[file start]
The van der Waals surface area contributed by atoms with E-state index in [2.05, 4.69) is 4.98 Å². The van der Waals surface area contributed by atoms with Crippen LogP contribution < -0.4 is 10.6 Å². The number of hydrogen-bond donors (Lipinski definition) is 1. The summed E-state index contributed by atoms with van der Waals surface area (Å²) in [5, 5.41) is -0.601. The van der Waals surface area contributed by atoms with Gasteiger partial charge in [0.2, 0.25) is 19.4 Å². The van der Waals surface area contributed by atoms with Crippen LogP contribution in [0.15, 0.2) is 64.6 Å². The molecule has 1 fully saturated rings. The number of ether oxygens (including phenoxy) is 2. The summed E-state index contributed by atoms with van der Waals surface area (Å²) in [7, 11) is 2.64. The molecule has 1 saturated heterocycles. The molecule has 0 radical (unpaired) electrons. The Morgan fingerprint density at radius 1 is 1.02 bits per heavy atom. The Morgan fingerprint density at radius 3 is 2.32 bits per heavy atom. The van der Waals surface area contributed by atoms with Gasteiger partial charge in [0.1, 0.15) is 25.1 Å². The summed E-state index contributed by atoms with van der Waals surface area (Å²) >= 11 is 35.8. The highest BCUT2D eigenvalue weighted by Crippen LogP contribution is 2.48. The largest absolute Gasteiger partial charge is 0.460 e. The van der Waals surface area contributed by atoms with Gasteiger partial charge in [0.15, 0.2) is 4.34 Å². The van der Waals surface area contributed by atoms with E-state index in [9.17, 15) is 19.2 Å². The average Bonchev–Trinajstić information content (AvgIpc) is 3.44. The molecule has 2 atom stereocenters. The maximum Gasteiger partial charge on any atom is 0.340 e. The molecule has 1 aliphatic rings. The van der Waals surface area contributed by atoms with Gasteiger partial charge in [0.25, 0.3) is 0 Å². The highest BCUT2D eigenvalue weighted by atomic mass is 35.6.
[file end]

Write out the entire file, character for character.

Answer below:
The van der Waals surface area contributed by atoms with E-state index in [2.05, 4.69) is 4.98 Å². The van der Waals surface area contributed by atoms with Crippen LogP contribution < -0.4 is 10.6 Å². The number of hydrogen-bond donors (Lipinski definition) is 1. The summed E-state index contributed by atoms with van der Waals surface area (Å²) in [5, 5.41) is -0.601. The van der Waals surface area contributed by atoms with Gasteiger partial charge in [0.2, 0.25) is 19.4 Å². The van der Waals surface area contributed by atoms with Crippen LogP contribution in [0.15, 0.2) is 64.6 Å². The molecule has 1 fully saturated rings. The number of ether oxygens (including phenoxy) is 2. The summed E-state index contributed by atoms with van der Waals surface area (Å²) in [7, 11) is 2.64. The molecule has 1 saturated heterocycles. The molecule has 0 radical (unpaired) electrons. The Morgan fingerprint density at radius 1 is 1.02 bits per heavy atom. The Morgan fingerprint density at radius 3 is 2.32 bits per heavy atom. The van der Waals surface area contributed by atoms with Gasteiger partial charge in [0.1, 0.15) is 25.1 Å². The summed E-state index contributed by atoms with van der Waals surface area (Å²) >= 11 is 35.8. The highest BCUT2D eigenvalue weighted by Crippen LogP contribution is 2.48. The largest absolute Gasteiger partial charge is 0.460 e. The van der Waals surface area contributed by atoms with Gasteiger partial charge in [0.15, 0.2) is 4.34 Å². The van der Waals surface area contributed by atoms with E-state index in [9.17, 15) is 19.2 Å². The average Bonchev–Trinajstić information content (AvgIpc) is 3.44. The molecule has 2 atom stereocenters. The maximum Gasteiger partial charge on any atom is 0.340 e. The molecule has 1 aliphatic rings. The van der Waals surface area contributed by atoms with Gasteiger partial charge in [0.25, 0.3) is 0 Å². The highest BCUT2D eigenvalue weighted by atomic mass is 35.6.